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Jean-Luc Ponty - Jean-Luc Ponty: Live CD (album) cover


Jean-Luc Ponty


Jazz Rock/Fusion

4.05 | 45 ratings

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Sean Trane
Special Collaborator
Prog Folk
4 stars By the end of 78, Ponty had a bunch of albums recorded after having resumed his solo career after stints with Zappa and Mahavishnu Orchestra. Most of his 70's albums are fairly similar to each other, hovering around a Fusion jazz-rock so typical of the time, which had many qualities but could also at times approach elevator music. To actually designate an album where you could start your investigations would be rather difficult as all albums are fairly even in quality. One of the best advice I could give to a Ponty rookie is to try out this live album where obviously are weeded-out the quieter almost-muzak moments of his studio albums.

Among the better and livelier moments are the Aurora excerpts and the finale of Imaginary Voyage which are wise choices. Although the live versions are fairly close to the studio version, there is a little more presence and enthusiasm in this album. This just about deals with the first side of the album, which goes by rather quick driven a frenetic-paced 100mph JR/F.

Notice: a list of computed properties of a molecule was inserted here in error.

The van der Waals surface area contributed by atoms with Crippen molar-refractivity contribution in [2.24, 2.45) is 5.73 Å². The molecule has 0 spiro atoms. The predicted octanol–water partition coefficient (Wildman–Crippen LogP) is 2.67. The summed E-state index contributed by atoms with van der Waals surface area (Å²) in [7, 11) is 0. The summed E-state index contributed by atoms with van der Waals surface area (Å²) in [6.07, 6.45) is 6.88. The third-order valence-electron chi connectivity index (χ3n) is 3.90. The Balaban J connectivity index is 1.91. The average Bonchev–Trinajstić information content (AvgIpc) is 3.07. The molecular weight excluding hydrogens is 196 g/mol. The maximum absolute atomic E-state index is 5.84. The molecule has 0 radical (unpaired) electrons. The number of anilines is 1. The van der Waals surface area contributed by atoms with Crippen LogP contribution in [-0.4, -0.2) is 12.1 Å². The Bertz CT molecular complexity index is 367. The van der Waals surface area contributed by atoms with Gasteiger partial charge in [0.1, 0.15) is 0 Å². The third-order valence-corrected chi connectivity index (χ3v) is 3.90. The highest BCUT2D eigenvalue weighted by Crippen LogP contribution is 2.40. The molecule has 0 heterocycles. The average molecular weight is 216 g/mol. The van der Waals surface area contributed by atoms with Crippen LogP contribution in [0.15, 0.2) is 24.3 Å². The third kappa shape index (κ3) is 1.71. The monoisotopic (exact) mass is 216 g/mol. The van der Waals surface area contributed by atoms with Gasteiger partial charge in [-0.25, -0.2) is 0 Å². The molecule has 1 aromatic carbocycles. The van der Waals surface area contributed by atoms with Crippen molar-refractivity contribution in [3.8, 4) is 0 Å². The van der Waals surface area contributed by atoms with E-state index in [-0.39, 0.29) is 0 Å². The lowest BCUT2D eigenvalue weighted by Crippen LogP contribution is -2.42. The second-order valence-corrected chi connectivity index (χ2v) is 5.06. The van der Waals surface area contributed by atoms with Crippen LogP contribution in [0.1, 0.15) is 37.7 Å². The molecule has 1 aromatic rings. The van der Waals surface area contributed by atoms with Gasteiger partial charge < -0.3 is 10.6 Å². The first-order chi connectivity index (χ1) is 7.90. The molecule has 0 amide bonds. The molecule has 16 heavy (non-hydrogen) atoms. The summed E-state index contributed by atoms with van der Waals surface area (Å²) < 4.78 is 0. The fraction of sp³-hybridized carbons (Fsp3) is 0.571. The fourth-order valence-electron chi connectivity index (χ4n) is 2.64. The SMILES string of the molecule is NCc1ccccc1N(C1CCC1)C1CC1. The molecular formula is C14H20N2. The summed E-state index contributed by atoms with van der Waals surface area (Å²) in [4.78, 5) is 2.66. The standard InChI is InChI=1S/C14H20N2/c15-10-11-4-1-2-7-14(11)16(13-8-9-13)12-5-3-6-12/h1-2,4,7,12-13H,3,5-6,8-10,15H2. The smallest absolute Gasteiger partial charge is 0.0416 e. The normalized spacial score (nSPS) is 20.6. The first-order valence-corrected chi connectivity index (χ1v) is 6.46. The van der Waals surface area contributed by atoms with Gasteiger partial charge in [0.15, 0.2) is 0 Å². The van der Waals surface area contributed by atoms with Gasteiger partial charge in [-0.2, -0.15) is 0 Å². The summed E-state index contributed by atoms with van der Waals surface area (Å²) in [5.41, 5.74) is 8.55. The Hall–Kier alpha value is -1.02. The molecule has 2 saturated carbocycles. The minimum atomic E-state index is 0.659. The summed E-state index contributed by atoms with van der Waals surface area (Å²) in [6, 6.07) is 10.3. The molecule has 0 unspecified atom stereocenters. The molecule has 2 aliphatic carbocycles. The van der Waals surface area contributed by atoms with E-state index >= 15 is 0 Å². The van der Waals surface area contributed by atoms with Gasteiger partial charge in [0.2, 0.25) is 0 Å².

The second side is giving more variety in styles (while staying typically Ponty-esque) with the reflective Mirage (and its haunting synth line dominating the track), while the No Strings Attached presents Ponty on his own with loops and sequencers which were most likely state of the art (the crowd is appreciative), but this is the low point (all things considered) of the album as it has maybe not aged that well nowadays. The closing Egocentric Molecules insure that the fusion of the album is chemically complete and the show successful. Wise decision to have let the album issued as a single vinyl, though.

Warmly recommended as a proper intro to Ponty's more "prestigious" period where he held a high profile and his band was made of highly talented jazz musos bringing the collective virtuosity levels to monstrous levels.

Sean Trane | 4/5 |


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